If the deciding group in this referendum were “the Muslims” or “the women” or “the LGBTQ community,” there would have been an outcry about the stereotyping and insults that have been slung.

Ageism is a prejudice like any other, and older people, particularly older women, are one of the most silenced and disempowered groups in our society.

Yet for some reason, it has been acceptable to publish things like: “I’m not giving up my seat to the elderly any more,” “Eye for an eye” or “Remember this when you’re dribbling in a care home and your family don’t visit.”

Maybe I am especially sensitive to it because I encounter more older people than your average young person.

For years I have worked with older people, as a carer and now for a local organisation, and I have become completely used to the intersectionality of “old age.”

People’s ethnicity, living conditions, gender and class alter their experiences and attitudes in old age.

Older people are as varied as the rest of us. They are certainly not one bigoted and privileged homogeneous lump.

Most young people probably only ever really get to know a couple of grandparents and that is the extent of their relationships with older people until they themselves get old, so perhaps that’s why they are struggling to see beyond the stereotype of the “bigoted and privileged homogeneous lump” and are using offensive language to disregard older people as such.

So let me just clarify that, in my experience, contrary to a lot of the angry accusations I have been reading, the vast majority of older people did not have a nice free university education.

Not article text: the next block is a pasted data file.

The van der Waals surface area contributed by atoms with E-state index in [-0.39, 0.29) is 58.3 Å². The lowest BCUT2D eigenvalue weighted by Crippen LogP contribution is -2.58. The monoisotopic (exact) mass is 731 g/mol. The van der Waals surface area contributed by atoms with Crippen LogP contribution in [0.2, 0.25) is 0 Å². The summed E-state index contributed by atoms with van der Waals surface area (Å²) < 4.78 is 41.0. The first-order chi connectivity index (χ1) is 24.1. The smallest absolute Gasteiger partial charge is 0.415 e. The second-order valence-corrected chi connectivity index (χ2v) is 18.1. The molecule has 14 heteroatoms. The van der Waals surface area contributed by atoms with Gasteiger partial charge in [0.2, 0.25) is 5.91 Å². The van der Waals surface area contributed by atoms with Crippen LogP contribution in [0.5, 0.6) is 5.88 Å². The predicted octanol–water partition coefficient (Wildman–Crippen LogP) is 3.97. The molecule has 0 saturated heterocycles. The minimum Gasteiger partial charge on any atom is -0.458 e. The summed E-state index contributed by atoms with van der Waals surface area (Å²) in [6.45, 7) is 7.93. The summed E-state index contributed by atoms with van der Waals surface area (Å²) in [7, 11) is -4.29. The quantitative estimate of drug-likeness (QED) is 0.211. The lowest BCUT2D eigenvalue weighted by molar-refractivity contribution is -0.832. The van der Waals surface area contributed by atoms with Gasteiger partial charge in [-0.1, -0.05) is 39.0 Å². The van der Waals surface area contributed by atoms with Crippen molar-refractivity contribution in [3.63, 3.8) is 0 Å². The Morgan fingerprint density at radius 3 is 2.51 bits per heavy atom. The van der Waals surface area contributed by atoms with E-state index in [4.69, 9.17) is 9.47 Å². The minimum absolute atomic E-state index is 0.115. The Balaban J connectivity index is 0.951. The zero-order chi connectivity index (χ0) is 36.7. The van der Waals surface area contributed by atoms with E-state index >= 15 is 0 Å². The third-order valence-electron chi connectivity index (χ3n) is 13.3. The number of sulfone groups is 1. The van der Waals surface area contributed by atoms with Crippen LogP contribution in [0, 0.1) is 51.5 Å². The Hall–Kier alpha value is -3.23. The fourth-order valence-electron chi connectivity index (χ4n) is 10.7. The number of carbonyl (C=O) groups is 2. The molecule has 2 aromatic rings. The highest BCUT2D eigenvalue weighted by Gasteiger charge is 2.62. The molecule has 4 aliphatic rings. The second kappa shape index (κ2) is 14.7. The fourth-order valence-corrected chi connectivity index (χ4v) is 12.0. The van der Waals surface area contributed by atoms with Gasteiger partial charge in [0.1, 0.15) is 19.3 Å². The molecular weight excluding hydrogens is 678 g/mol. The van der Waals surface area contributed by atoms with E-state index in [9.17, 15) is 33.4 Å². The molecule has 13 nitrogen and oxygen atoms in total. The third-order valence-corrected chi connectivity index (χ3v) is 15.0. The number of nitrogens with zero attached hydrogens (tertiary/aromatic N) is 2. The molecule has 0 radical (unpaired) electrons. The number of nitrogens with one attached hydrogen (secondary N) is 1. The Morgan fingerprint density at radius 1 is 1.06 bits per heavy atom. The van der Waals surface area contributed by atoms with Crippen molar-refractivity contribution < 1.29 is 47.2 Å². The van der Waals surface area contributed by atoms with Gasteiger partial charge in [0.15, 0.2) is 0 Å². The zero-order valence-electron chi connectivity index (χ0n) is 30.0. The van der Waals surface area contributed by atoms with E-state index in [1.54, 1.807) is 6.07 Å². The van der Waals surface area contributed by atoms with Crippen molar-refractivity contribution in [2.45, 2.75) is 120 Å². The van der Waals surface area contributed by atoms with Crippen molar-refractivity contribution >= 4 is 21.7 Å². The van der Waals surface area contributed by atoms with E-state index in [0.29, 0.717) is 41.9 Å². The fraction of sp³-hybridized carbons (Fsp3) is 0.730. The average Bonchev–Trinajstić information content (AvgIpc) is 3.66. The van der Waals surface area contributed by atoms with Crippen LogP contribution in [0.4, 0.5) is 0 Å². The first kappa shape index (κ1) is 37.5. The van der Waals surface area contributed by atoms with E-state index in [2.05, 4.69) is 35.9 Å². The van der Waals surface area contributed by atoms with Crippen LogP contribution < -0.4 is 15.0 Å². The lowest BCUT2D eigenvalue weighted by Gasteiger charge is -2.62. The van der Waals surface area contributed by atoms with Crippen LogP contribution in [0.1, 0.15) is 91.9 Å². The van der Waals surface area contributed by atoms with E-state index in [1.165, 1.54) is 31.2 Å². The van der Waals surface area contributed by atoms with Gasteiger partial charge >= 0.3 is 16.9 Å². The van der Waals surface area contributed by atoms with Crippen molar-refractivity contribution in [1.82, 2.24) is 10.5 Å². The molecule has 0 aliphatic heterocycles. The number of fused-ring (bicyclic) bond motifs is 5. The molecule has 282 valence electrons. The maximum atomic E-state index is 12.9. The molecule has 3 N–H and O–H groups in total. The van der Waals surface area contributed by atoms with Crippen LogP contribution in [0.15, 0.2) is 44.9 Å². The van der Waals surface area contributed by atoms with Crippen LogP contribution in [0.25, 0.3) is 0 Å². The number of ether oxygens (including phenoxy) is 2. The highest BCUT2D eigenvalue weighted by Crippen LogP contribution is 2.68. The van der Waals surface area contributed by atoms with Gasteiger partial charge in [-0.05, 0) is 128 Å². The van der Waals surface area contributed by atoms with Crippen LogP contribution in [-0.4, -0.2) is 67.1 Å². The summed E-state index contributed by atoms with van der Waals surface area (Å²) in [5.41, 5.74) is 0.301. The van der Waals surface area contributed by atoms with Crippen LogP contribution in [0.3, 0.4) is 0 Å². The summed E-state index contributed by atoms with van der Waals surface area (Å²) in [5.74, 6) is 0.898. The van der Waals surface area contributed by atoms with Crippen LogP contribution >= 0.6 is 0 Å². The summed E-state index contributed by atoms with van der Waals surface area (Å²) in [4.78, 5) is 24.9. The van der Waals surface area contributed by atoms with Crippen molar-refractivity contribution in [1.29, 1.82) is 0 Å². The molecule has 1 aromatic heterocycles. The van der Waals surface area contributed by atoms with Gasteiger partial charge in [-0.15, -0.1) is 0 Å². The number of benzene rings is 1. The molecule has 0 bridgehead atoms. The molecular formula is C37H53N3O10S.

Most of them went out to work at 14 or 16 years old. A lot of them were never able to buy their own house and those that could haven’t necessarily made a profit, let alone a huge profit, on it since.

Many older people have not had “golden pensions” or the sorts of careers they could retire at 60 on.

So I would suggest that if young people do have older relatives who really did have all of the above, any resentment towards them is more indicative of their own class and sense of entitlement — they had simply assumed the privileges of going to university and buying property and retiring early would continue in their family line.

Instead, the prospects for our generation are terrible, and I too am bitterly sad about the fact many young people will not be as fortunate as their parents and grandparents.

But the fault lies with the economic and social policies of our governments, not with the 80-year-old grandmother whose house price is now beyond your reach.

Whatever side of the EU debate you were on, the fallout from the result over the last couple of days just seems to be “othering” yet another group of us.

The young risk doing exactly what they accuse the old of doing to immigrants — creating a scapegoat to blame government decisions on.

During a discussion at London Pride this week, my pro-EU friends apportioned their frustration and blame to “the old working-class people in Wales” for voting to leave the EU.

Moments later we were warmly discussing the formation of the Lesbians and Gays Support the Miners, where young LGBT activists formed an unlikely but long-lasting alliance with the “old working-class” Welsh miners during the strike.

The irony was not lost on me. Here we were celebrating a history of breaking down barriers and not making assumptions about groups of people, while at the same time cementing toxic walls of division between “the young” and “the old.” We are never going to make progress this way.

So to those on both sides of the EU debate and indeed beyond the EU debate, be as sensitive to ageism as you are to other prejudices.

There is certainly a nuanced debate to be had about geographical and generational attitudes.

But older people are simply not all the same, and we should not humour the cheap and offensive remarks that perpetuate this myth.